You can donate via the link below or via Paypal to address helpvictimsukrainewar@gmail.com, to Sberbank Russia Card number 4276
8801 9017 1656 or via WesternUnion/MoneyGram to “Patrick John
Lancaster” in “Russia”.

https://www.paypal.com/cgi-bin/webscr?cmd=_donations&business=helpvictimsukrainewar%40gmail%2ecom&lc=US&currency_code=USD&bn=PP%2dDonationsBF%3abtn_donateCC_LG%2egif%3aNonHosted

Ukrainian Forces Open Fire on Humanitarian Aid Convoy

By Gleb Kornilov, Russian humanitarian aid worker – 

Humanitarian2Ukrainian forces opened fire on Russian humanitarian aid convoy ‘Relief Fund Novorossiya’. One member of the convoy was killed, one wounded, six captured.

Yesterday our convoy consisting of 3 vehicles arrived in the Shirokino region, with humanitarian aid. The load consisted of food, medicines, seeds for crops, clothes for civilians. There were also 20 bulletproof vests and helmets for the members of the people’s militia to reduce the fatalities they are sustaining there. Among the members of the crew was journalist Boris Borisovich, who had intended to film a report on civilian life in Shirokino.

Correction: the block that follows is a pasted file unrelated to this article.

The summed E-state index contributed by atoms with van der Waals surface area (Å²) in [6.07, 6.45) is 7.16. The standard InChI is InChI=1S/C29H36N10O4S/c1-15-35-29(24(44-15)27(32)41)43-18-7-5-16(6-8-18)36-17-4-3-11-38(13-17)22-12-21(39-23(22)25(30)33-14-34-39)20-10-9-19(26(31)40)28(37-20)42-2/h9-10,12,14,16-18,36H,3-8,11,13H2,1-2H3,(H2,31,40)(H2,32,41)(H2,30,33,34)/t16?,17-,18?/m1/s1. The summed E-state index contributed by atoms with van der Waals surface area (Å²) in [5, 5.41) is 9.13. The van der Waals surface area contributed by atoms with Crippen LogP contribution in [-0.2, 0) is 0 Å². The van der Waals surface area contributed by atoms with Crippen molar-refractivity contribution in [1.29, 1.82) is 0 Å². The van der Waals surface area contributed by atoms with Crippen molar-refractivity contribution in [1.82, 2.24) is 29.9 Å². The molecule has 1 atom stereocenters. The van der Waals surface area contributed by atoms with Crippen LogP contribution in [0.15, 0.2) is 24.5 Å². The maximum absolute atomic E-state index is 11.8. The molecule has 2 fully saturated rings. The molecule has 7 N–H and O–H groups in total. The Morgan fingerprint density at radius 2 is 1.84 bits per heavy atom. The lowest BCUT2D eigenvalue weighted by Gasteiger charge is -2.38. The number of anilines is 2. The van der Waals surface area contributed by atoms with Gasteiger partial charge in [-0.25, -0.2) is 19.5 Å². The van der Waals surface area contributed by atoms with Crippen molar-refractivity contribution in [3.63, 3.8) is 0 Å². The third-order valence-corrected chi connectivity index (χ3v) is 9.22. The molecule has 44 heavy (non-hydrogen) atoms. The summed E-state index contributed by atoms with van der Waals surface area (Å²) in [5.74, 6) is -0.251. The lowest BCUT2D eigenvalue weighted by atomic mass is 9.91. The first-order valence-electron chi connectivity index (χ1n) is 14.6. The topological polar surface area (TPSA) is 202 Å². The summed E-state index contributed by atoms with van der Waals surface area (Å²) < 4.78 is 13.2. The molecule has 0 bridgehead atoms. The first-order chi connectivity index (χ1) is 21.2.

For reasons which are unclear, the convoy left the planned route, and ended up arriving at positions of the Ukrainian military, 27km southwest of Donetsk. The Ukrainian forces opened fire. As a result of this, 1 person was killed, and the rest were taken into captivity. Among these, 1 was wounded.

HumanitarianA Ukrainian officer with the call-sign Captain Price has already written on his Twitter account “6 DPR separatists captured, 1 wounded, 1 killed”. However he didn’t say a word that the convoy was humanitarian. All the members of the humanitarian aid convoy had the relevant documentation, and the lead car was marked up with our symbol, and Moscow registration plates. Moreover, Captain Price confirmed that our convoy didn’t return fire. And in photos and videos the man killed is without a bulletproof vest, or any firearms. This seriously calls into question the legitimacy of the Ukrainians opening fire.

Humanitarian1The process of negotiations with the Ukrainian forces has already begun. Since yesterday evening we’ve been doing all possible to rescue our guys alive and well. The call-sign of the man killed was Doc. He’d done a lot of good work in the sphere of humanitarian aid… may he rest in peace. We are still working to ascertain the name of the wounded.

We’ll report further news as soon as we have it. It’s necessary to make this information public to help our guys.

P.S. But the main issue remains why they changed route, and fell into a trap.